RANGERS’ administrators aim to have new owners in place by the end of the season after receiving a fifth bid for the club.
Duff and Phelps are believed to have received an offer from a Singapore-based consortium.
They follow offers from former Ibrox director Paul Murray’s ‘Blue Knights’ consortium, Sale Sharks owner Brian Kennedy, a US-based consortium reported to be Club 9 Sports, and another unknown group.
Paul Clark, Rangers’ joint administrator, told Sunday newspapers: “What we want to do is analyse the bids and I would suggest we will be moving to a shortlist that might be two or three bidders at some point next week.
“Our preference would be for somebody else to be in control of the football club other than us by the end of the season, so they have the whole close season, the whole transfer window, and proper preparation for the new season.”
Murray’s bid is in conjunction with Ticketus, who own the rights to £27 million of season tickets for the next three years, but Clark feels a court ruling on the contract on Friday has given them the power to cancel that deal.
“What it means is that the destiny of Rangers’ season tickets is now in the club’s own hands and gives the ability to properly assess the competing bids,” he said.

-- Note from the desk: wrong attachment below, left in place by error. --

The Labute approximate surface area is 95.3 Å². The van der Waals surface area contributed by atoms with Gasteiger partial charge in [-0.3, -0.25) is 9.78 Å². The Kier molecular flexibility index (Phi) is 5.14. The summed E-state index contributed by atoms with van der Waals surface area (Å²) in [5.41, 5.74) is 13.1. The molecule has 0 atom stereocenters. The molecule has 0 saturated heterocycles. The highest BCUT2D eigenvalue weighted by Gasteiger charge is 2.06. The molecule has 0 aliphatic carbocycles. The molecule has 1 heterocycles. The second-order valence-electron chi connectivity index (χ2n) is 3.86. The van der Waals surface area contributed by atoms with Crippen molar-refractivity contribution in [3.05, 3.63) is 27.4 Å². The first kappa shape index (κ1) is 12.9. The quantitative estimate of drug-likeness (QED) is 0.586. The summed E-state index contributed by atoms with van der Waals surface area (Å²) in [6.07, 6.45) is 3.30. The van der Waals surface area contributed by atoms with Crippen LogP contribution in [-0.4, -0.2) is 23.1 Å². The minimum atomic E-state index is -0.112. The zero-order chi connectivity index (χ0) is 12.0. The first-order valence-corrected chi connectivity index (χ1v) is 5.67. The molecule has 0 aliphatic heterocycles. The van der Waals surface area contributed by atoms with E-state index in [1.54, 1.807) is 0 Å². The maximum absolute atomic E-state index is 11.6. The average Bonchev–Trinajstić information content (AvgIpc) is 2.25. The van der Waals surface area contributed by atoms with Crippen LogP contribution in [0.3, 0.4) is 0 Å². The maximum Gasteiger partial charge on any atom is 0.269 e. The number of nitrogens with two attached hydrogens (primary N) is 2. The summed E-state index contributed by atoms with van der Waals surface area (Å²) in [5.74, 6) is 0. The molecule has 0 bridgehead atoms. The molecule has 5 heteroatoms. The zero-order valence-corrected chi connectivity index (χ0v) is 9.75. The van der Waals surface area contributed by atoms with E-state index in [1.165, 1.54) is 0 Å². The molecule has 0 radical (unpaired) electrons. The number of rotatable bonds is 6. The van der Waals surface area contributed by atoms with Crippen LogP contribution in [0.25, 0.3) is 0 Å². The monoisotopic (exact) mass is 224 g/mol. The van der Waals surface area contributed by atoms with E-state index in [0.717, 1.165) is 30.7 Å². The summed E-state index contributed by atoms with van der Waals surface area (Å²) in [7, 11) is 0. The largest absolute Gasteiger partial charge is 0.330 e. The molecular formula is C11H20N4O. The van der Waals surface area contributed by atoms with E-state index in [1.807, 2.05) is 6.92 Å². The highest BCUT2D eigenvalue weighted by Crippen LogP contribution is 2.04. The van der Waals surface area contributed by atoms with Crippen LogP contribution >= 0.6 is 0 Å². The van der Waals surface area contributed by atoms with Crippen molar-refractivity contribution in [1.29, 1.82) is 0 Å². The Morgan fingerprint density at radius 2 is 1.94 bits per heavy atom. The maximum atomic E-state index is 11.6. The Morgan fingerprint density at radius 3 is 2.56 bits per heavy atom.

“Let’s be clear on what the decision means – it gives us the power, if we think it is necessary and in the best interests of the creditors, to cancel the Ticketus rights to the season tickets.
“It doesn’t rule out a deal with the Blue Knights, but we may not be able to do a deal right away because of the other competitive bids.
“We now need to take a proper look at them at all. Really the decision is a bit of a game-changer for the other bidders because, with Ticketus in place, few, if any, of them would have put forward a sensible bid because of the loss of the season-ticket revenue.
“It now gives a better assessment across the whole piece. Just to be clear, we haven’t cancelled the arrangement at the moment.
“It’s just if we feel it is necessary. At the moment, they still do have the rights but it gives the ability to cancel and then I think they would be a creditor.”
Meanwhile, Duff and Phelps have backed Rangers fans’ attempts to postpone a Scottish Premier League inquiry into alleged undisclosed payments to players from 1998 onwards.
The probe centres on the club’s use of employee benefit trusts, which are the subject of an ongoing tax dispute.
“We have written to the SPL asking why it is necessary at this time to conduct an inquiry,” Clark said. “They have known about the issue for some time, we still don’t have the tribunal’s decision and would like to understand why they feel they need the inquiry now.
“We will of course continue to co-operate with all the footballing authorities, but with everything else that’s going on it is a bit of an unnecessary hindrance for us when we still await the tribunal’s decision.
“It is something we share the fans’ frustration on. There’s other work we could be getting on with. The tribunal has not yet confirmed Rangers is responsible so therefore why do the SPL feel they need to look at it? If they wanted to look at it, why didn’t they look at it at the time it was going on?”